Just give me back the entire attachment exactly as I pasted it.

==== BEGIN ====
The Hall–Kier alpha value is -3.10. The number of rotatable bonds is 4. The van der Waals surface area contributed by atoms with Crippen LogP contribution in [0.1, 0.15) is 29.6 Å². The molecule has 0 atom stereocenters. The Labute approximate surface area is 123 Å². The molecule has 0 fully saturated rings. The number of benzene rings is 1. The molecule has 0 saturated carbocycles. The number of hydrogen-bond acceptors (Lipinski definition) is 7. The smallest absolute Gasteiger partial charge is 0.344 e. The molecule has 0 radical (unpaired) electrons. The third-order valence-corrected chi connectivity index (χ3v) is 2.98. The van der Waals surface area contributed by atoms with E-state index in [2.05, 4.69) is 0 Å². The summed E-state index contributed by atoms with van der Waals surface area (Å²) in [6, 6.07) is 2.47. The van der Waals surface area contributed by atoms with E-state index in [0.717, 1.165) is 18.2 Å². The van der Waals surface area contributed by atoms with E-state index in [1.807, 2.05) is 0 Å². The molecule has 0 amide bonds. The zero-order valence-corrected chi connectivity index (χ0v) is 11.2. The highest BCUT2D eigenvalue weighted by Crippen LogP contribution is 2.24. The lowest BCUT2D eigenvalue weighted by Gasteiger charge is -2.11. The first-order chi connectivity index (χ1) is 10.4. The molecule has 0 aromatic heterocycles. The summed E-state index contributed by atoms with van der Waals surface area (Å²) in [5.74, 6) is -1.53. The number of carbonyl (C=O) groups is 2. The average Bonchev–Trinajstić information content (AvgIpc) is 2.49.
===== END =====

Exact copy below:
The Hall–Kier alpha value is -3.10. The number of rotatable bonds is 4. The van der Waals surface area contributed by atoms with Crippen LogP contribution in [0.1, 0.15) is 29.6 Å². The molecule has 0 atom stereocenters. The Labute approximate surface area is 123 Å². The molecule has 0 fully saturated rings. The number of benzene rings is 1. The molecule has 0 saturated carbocycles. The number of hydrogen-bond acceptors (Lipinski definition) is 7. The smallest absolute Gasteiger partial charge is 0.344 e. The molecule has 0 radical (unpaired) electrons. The third-order valence-corrected chi connectivity index (χ3v) is 2.98. The van der Waals surface area contributed by atoms with E-state index in [2.05, 4.69) is 0 Å². The summed E-state index contributed by atoms with van der Waals surface area (Å²) in [6, 6.07) is 2.47. The van der Waals surface area contributed by atoms with E-state index in [0.717, 1.165) is 18.2 Å². The van der Waals surface area contributed by atoms with E-state index in [1.807, 2.05) is 0 Å². The molecule has 0 amide bonds. The zero-order valence-corrected chi connectivity index (χ0v) is 11.2. The highest BCUT2D eigenvalue weighted by Crippen LogP contribution is 2.24. The lowest BCUT2D eigenvalue weighted by Gasteiger charge is -2.11. The first-order chi connectivity index (χ1) is 10.4. The molecule has 0 aromatic heterocycles. The summed E-state index contributed by atoms with van der Waals surface area (Å²) in [5.74, 6) is -1.53. The number of carbonyl (C=O) groups is 2. The average Bonchev–Trinajstić information content (AvgIpc) is 2.49.